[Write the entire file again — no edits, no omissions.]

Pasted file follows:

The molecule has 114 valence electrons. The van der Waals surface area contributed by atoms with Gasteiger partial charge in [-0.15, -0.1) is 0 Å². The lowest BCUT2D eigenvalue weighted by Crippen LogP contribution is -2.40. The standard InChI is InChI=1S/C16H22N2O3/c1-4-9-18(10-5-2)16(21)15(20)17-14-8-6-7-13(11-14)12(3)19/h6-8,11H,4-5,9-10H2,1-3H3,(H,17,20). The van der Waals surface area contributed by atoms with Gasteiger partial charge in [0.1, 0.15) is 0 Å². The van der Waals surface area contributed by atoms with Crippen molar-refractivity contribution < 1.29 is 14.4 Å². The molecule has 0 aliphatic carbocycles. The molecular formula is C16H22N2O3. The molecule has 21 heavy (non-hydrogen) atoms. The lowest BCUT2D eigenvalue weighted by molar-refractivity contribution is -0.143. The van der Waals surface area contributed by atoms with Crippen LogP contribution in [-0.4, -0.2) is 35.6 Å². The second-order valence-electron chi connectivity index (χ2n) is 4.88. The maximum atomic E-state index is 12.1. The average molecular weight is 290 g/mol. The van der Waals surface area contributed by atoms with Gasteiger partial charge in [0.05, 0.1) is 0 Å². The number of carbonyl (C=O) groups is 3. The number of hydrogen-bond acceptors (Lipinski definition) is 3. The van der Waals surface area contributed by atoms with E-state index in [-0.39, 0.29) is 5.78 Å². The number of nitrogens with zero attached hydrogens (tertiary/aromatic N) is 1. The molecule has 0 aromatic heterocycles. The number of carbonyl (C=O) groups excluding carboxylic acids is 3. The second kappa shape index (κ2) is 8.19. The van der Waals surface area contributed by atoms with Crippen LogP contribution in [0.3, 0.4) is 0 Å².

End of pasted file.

The molecule has 114 valence electrons. The van der Waals surface area contributed by atoms with Gasteiger partial charge in [-0.15, -0.1) is 0 Å². The lowest BCUT2D eigenvalue weighted by Crippen LogP contribution is -2.40. The standard InChI is InChI=1S/C16H22N2O3/c1-4-9-18(10-5-2)16(21)15(20)17-14-8-6-7-13(11-14)12(3)19/h6-8,11H,4-5,9-10H2,1-3H3,(H,17,20). The van der Waals surface area contributed by atoms with Gasteiger partial charge in [0.1, 0.15) is 0 Å². The van der Waals surface area contributed by atoms with Crippen molar-refractivity contribution < 1.29 is 14.4 Å². The molecule has 0 aliphatic carbocycles. The molecular formula is C16H22N2O3. The molecule has 21 heavy (non-hydrogen) atoms. The lowest BCUT2D eigenvalue weighted by molar-refractivity contribution is -0.143. The van der Waals surface area contributed by atoms with Crippen LogP contribution in [-0.4, -0.2) is 35.6 Å². The second-order valence-electron chi connectivity index (χ2n) is 4.88. The maximum atomic E-state index is 12.1. The average molecular weight is 290 g/mol. The van der Waals surface area contributed by atoms with Gasteiger partial charge in [0.05, 0.1) is 0 Å². The number of carbonyl (C=O) groups is 3. The number of hydrogen-bond acceptors (Lipinski definition) is 3. The van der Waals surface area contributed by atoms with E-state index in [-0.39, 0.29) is 5.78 Å². The number of nitrogens with zero attached hydrogens (tertiary/aromatic N) is 1. The molecule has 0 aromatic heterocycles. The number of carbonyl (C=O) groups excluding carboxylic acids is 3. The second kappa shape index (κ2) is 8.19. The van der Waals surface area contributed by atoms with Crippen LogP contribution in [0.3, 0.4) is 0 Å².